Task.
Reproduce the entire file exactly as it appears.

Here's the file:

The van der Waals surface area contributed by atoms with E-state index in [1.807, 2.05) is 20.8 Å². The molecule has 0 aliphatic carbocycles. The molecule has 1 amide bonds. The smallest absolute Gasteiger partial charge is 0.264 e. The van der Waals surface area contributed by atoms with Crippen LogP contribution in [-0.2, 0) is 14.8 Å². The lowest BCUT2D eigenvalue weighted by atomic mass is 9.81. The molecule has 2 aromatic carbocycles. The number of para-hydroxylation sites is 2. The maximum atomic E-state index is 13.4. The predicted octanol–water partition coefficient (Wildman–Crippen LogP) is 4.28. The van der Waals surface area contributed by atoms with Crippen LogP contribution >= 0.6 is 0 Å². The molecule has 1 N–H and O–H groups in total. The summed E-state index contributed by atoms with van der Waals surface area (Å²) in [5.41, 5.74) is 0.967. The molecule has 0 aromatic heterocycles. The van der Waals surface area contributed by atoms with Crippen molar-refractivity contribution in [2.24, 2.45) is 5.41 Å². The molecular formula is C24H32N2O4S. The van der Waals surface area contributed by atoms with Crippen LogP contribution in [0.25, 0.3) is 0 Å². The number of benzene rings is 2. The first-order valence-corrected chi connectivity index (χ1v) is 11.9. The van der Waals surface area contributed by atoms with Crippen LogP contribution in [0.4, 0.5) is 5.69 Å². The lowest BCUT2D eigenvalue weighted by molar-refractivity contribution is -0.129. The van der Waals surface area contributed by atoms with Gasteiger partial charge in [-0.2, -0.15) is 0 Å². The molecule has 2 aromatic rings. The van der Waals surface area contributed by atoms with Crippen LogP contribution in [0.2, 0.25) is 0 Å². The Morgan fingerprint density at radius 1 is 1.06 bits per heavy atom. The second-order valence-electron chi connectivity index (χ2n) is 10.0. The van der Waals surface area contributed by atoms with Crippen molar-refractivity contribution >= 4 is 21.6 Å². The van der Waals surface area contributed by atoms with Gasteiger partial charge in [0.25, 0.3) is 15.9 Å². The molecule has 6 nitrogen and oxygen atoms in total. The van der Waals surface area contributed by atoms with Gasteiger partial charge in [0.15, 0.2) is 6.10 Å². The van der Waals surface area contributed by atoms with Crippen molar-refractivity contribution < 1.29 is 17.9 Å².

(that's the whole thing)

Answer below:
The van der Waals surface area contributed by atoms with E-state index in [1.807, 2.05) is 20.8 Å². The molecule has 0 aliphatic carbocycles. The molecule has 1 amide bonds. The smallest absolute Gasteiger partial charge is 0.264 e. The van der Waals surface area contributed by atoms with Crippen LogP contribution in [-0.2, 0) is 14.8 Å². The lowest BCUT2D eigenvalue weighted by atomic mass is 9.81. The molecule has 2 aromatic carbocycles. The number of para-hydroxylation sites is 2. The maximum atomic E-state index is 13.4. The predicted octanol–water partition coefficient (Wildman–Crippen LogP) is 4.28. The van der Waals surface area contributed by atoms with Crippen LogP contribution >= 0.6 is 0 Å². The molecule has 1 N–H and O–H groups in total. The summed E-state index contributed by atoms with van der Waals surface area (Å²) in [5.41, 5.74) is 0.967. The molecule has 0 aromatic heterocycles. The van der Waals surface area contributed by atoms with Crippen molar-refractivity contribution in [2.24, 2.45) is 5.41 Å². The molecular formula is C24H32N2O4S. The van der Waals surface area contributed by atoms with Crippen LogP contribution in [0.25, 0.3) is 0 Å². The number of benzene rings is 2. The first-order valence-corrected chi connectivity index (χ1v) is 11.9. The van der Waals surface area contributed by atoms with Crippen LogP contribution in [0.4, 0.5) is 5.69 Å². The lowest BCUT2D eigenvalue weighted by molar-refractivity contribution is -0.129. The van der Waals surface area contributed by atoms with Gasteiger partial charge in [-0.2, -0.15) is 0 Å². The molecule has 2 aromatic rings. The van der Waals surface area contributed by atoms with Crippen LogP contribution in [0.2, 0.25) is 0 Å². The Morgan fingerprint density at radius 1 is 1.06 bits per heavy atom. The second-order valence-electron chi connectivity index (χ2n) is 10.0. The van der Waals surface area contributed by atoms with Crippen molar-refractivity contribution >= 4 is 21.6 Å². The van der Waals surface area contributed by atoms with Gasteiger partial charge in [0.25, 0.3) is 15.9 Å². The molecule has 6 nitrogen and oxygen atoms in total. The van der Waals surface area contributed by atoms with Gasteiger partial charge in [0.15, 0.2) is 6.10 Å². The van der Waals surface area contributed by atoms with Crippen molar-refractivity contribution < 1.29 is 17.9 Å².